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be whole. But Jesus turned him about, and when he saw her, 22 he said: Daughter, be of good comfort; thy faith hath made thee whole. And the woman was made whole from that hour. And 23 when Jesus came into the ruler's house, and saw the minstrels, and the people making a noise, he said unto them: Give place; for the 24 maid is not dead, but sleepeth. And they laughed him to scorn. But 25

cious charm to remove her disor- the Jews nevertheless followed the der.

heathen in many respects in their 22. Him. Should be the recipro- funeral rites. They hired mourners cal pronoun, himself. Mark and to lament and sing dirges, and play Luke are more minute, and men inournful tunes over the dead. See tion that Jesus made inquiry who Jer. ix. 17–20. Amos v. 16. A had touched him, and that after report having been made at Jerusaa pause, in which the disciples, with lem that Josephus was dead, he Peter at their head, endeavored to mentions that many persons " hired answer the question by referring to mourners with their pipes, who the dense throng around him, the should begin

the melancholy ditties woman came, trembling, and fell for them. It was said, “the poordown before him, and confessed est Jew would afford his wife at the whole truth. It was at this mo her funeral not less than two pipes, ment he said, Daughter, be of good and one woman to lament." With comfort. In which words the ten those hired to mourn, the friends derness of his address is fitted to and neighbors would also join in soothe her fears, whilst he proceeds the dirge with their voices, and beat to pronounce a blessing upon her their breasts, according to what was faith, which, as it had brought her played by the instruments. Acts to the feet of Jesus, was the prima- ix. 39. The funeral rites of the ry cause of the cure.—Thy faith ancient Greeks and Romans, and hath made thee whole. Or, well. It other nations, and of Ireland, and was her confidence that saved her, many other countries in modern as it placed her within the reach of times, are distinguished by tumult Christ's healing power. That pow- and excess. But the Christian docer was the efficient cause, whilst trine of immortality has blunted the faith of the woman was the es the edge of human sorrow, and the sential condition of the cure. gentle spirit of the Gospel has reWhole from that hour. Showing buked the violence and heartless that the restoration was miraculous. hired lamentations, which once pre

23. Minstrels, and the people mak- vailed almost universally at funeral iny a noise. It was the custom, occasions. both among the Jews, and heathen 24. The maid is not dead, but and seini-barbarous nations, to ex- sleepeth. Sleep has been called the press grief upon the death of brother of death. The figure of friends and relatives in a violent calling death sleep is frequent in and boisterous manner. Gen. 1. 10. the Bible. Dan. xii. 2. John xi. Numb, xx. 29. Deut. xxxiv. 8. So 11, 13. Acts vii. 60. 1 Cor. xv. 6, great was this tendency, that prohi- 18. 1 Thes. iv. 13—15. 2 Peter bitions were put upon it by Moses. iii. 4. Jesus did not deny that she Lev. xix. 28. Deut. xiv. 1. But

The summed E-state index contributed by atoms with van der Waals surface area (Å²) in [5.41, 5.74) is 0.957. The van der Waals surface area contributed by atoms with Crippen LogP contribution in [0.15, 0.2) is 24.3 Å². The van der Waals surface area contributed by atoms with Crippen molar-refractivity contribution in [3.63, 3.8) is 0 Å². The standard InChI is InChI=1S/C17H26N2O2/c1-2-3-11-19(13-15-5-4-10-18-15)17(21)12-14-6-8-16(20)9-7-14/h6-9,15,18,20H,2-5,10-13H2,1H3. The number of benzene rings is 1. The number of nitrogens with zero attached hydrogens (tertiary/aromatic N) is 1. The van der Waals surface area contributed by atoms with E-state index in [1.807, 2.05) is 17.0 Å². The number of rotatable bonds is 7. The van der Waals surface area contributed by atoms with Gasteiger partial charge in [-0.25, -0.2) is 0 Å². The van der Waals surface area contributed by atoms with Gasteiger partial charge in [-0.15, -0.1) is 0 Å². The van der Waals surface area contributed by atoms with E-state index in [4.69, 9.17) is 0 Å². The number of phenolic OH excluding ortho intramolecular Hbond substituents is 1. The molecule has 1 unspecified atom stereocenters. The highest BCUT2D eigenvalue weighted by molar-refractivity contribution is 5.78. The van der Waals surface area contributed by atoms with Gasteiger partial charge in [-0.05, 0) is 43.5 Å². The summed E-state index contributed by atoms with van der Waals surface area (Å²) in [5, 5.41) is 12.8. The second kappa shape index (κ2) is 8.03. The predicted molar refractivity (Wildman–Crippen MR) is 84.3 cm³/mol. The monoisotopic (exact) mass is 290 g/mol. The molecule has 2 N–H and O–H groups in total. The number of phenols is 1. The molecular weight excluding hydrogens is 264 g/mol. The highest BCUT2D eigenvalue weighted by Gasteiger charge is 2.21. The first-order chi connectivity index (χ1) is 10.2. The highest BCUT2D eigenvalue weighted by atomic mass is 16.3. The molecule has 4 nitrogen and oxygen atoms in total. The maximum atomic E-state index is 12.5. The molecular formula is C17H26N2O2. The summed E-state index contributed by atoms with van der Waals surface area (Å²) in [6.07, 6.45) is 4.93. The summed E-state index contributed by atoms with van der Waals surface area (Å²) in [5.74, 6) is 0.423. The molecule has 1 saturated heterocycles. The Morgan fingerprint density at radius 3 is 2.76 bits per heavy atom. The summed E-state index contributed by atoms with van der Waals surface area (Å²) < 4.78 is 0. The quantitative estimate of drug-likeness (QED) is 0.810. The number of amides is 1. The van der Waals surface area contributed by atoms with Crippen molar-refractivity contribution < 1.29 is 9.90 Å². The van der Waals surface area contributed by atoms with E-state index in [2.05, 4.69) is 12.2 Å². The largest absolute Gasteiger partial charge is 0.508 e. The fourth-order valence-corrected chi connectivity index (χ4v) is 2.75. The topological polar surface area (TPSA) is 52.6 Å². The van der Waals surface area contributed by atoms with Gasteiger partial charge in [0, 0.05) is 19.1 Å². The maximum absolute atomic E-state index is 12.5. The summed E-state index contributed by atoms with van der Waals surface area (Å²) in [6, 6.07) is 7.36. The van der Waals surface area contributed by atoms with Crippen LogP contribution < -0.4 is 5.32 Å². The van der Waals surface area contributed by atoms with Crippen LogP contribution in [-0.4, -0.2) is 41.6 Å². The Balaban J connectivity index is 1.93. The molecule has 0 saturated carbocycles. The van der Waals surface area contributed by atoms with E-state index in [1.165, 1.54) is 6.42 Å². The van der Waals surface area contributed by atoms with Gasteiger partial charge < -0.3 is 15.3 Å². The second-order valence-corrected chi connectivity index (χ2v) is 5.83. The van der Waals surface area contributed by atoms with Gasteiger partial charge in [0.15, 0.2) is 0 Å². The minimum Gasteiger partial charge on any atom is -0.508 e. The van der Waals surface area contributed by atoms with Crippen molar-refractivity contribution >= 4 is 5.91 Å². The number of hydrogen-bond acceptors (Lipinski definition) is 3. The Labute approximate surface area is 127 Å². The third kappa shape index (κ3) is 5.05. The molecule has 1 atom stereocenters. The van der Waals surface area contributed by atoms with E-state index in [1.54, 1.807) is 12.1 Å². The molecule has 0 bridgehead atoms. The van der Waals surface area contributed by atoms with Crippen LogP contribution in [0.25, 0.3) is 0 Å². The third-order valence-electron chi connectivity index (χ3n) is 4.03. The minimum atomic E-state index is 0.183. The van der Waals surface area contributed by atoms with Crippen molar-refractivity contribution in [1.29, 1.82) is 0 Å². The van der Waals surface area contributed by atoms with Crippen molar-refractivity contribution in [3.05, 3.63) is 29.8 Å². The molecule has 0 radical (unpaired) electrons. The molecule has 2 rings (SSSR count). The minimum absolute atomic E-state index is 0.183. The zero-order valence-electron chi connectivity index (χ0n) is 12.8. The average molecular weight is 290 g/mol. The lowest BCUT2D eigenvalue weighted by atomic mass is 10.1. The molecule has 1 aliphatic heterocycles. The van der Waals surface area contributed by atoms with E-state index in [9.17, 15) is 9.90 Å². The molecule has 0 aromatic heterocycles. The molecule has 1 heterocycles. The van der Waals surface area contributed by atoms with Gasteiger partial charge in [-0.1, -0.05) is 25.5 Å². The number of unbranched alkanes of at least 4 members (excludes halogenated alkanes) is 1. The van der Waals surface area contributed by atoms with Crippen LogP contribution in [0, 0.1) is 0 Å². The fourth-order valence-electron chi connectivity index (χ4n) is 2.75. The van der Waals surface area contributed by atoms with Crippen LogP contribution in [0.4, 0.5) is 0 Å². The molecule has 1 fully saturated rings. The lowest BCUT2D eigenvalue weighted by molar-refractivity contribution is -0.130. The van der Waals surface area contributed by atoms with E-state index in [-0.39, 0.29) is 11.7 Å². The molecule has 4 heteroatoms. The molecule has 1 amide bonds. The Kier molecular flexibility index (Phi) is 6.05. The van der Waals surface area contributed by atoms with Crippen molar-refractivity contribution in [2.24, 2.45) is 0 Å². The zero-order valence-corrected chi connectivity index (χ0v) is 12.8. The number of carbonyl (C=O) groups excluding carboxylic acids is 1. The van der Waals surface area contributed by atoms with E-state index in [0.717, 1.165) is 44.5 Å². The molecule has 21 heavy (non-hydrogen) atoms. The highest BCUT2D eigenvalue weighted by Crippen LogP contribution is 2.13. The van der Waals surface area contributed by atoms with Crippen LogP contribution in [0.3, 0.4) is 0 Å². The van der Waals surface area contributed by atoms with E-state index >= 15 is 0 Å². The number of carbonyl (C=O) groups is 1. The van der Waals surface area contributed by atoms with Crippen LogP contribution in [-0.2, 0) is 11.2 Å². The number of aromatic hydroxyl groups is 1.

was actually dead, but he would

when the people were put forth, he went in, and took her by the 26 hand; and the maid arose. And the fame hereof went abroad into

all that land. 27 And when Jesus departed thence, two blind men followed him, 28 crying, and saying: Thou son of David, have mercy on us. And

when he was come into the house, the blind men came to him, and

Jesus saith unto them: Believe ye that I am able to do this? They 29 said unto him: Yea, Lord. Then touched be their eyes, saying: Ac

convey the idea that she would be dence of her entire restoration to restored again to life; that she soundness. would revive, as one froin sleep. 26. Fame. Report.-All that land. The extinction of life was only The whole surrounding country. temporary.—They laughed him to Though Jesus is no longer present scorn, i. e. they derided, ridiculed on earth to restore a fost daughter him. Their sudden change from to her parents, or raise up to life violent lamentation to levity shows the widow's only son, the power of them to have been hired mourners. his religion remains, to lift up all

25. He went in. The advantage that mourn, and cheer every weary of comparing the different Evange- heart with the unspeakable hope lists together is apparent here. It of another life, and the rich mercy might at first seem from Matthew of God. that no one

was present in the 27. Thou son of David. This room when Jesus performed the was one of the titles of the Christ miracle. But from Mark and Luke or Messiah, as he was to be a dewe learn that the parents of the scendant of David. Mat. i. 1. xii. girl, and three of his disciples, Pe- 23. xxii. 42. Luke i. 32. John ter, James, and John, witnessed the vii. 42. By calling him the son of act. These were witnesses enough David, the blind men expressed to testify to the reality of the mira- their belief in him as the Messiah ; cle, The crowd were put forth a belief already shared by inany from the apartment to afford that others. John vii. 31. In this case stillness and quietness necessary to